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Psychosocial Factors: Balance

Description: A short video explaining the psychosocial factor Balance. It highlights the importance of encouraging work‑life balance to help employees better manage the requirements of their professional, family and personal lives. It also includes the advantages of a workplace demonstrating a good work-life balance.

Date: April 24, 2020

Duration: 00:03:43

Resolution: 1080p


Transcript

Think of your typical day. How many hours do you spend on work? With family and friends? Do you think you can contribute fully to all these areas of your life? What about your personal time?

Is your workplace promoting work-life balance? Balance is present in a work environment when there is recognition of the need for balance between the demand of work, family, and personal life.

In addition to work, we often play a lot of different roles in our personal lives. Each of these roles has its own demands and requires our energy and attention. Maybe you are a parent, a caregiver to an aging parent, or you volunteer in your community. Even keeping up with tasks like laundry, dishes, cooking, staying active… all take up time and energy.

When workplaces value a healthy balance, employees tend to have higher morale, less stress and burnout, and miss less work days.

Given that workplaces can have varying demands depending on the time of year, or projects you are working on, what does a healthy balance look like? Let's look at an example.

This is Liliana. Liliana works at a high-tech firm, where work demands can change depending on how many contracts they get. Liliana has recently been working longer hours at the office to meet a deadline. She is becoming frustrated working longer hours than normal and not having as much time at home. Liliana is expected to meet the project deadline, but also knows her family is neglected. How can she balance these demands and how can Liliana's work help?

Liliana can talk to her family about the deadline she has and that sometimes her workload changes, but it is not a regular expectation. She may have to work more right now, but once this deadline is met, her hours will go back to normal. After speaking with her family, Liliana can discuss with her supervisor that she needs to be home for some family meals, events, and at least an hour before her kids' bedtime. She can ask her supervisor for help in managing the remaining tasks so she can have some work-life balance. They can discuss what tasks are a top priority. Or maybe extend the deadline to allow for more realistic time management. Perhaps there is an opportunity to work from home. Or maybe take some vacation time once the deadline has passed.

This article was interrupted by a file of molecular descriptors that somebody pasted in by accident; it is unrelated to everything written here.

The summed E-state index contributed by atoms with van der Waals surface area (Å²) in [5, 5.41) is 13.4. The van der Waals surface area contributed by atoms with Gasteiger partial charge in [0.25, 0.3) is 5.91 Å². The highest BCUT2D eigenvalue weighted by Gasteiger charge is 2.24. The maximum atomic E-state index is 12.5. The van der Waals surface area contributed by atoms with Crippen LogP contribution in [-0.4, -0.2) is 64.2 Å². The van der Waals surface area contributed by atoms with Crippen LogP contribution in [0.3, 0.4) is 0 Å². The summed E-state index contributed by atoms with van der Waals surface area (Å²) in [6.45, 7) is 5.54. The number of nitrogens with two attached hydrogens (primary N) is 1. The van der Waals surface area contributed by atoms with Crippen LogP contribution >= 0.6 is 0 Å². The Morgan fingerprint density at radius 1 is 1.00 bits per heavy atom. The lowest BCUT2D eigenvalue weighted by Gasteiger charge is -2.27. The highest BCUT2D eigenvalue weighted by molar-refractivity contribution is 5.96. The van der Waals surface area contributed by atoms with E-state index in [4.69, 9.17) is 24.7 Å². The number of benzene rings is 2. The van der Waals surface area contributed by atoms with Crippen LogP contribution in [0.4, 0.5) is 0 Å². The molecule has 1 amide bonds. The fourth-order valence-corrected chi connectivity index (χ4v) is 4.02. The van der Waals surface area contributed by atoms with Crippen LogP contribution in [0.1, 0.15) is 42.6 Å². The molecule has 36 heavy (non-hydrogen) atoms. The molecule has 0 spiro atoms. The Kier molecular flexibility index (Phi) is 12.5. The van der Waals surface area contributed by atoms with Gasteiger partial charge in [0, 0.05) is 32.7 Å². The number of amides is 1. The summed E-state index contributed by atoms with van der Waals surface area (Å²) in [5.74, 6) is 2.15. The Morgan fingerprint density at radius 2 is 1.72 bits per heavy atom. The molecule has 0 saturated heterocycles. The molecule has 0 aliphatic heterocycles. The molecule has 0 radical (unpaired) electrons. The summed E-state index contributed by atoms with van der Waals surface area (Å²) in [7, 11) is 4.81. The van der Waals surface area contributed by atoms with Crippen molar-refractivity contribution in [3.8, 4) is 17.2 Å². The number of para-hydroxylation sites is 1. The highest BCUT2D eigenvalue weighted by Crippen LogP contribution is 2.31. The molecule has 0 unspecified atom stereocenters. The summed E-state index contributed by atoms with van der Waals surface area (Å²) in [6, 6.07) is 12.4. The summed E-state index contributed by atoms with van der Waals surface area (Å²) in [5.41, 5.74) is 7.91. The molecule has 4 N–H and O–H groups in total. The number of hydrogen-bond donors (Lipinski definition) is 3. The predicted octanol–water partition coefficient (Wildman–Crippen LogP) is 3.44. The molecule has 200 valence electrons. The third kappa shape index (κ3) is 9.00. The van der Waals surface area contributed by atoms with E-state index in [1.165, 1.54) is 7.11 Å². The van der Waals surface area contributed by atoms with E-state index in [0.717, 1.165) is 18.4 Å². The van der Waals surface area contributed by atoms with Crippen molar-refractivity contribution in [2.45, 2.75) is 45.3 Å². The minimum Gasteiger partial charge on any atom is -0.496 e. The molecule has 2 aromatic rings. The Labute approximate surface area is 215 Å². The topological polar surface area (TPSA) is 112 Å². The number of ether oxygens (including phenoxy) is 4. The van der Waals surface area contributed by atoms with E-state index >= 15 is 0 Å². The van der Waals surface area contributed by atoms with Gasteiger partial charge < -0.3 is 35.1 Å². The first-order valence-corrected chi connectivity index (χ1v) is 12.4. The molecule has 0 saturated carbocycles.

Other ways workplaces may support balance include:

  • Offering flexible working arrangements, such as compressed work schedules, working from home, or job sharing
  • Encourage management to not say that everything is "urgent"
  • Encouraging employees to take their allowed breaks such as lunch and coffee breaks
  • Encouraging employees to take their vacation leave and time off they have earned (or are given)
  • Making sure that overtime is not an every-day thing, but just needed under tight deadlines
  • Have on-site or nearby fitness facilities, get outside and use walking trails or do activities that can be done from their work area
  • Support staff to share accomplishments that are non-work related

Work-life balance is different for everyone. It's important to know what this means to you and to have a conversation with your supervisor.

How will you improve your work-life balance in the next week?

Balance is one of 13 factors that support psychological health and safety in the workplace. Learn more at: Mental Health Commission.ca/National Standard

For more resources for your workplace, check out haveTHATtalk.ca

Developed in collaboration by Ottawa Public Health and the Mental Health Commission of Canada.

With content adapted with permission from Mindful Employer Canada

And support from Bell Let's Talk.


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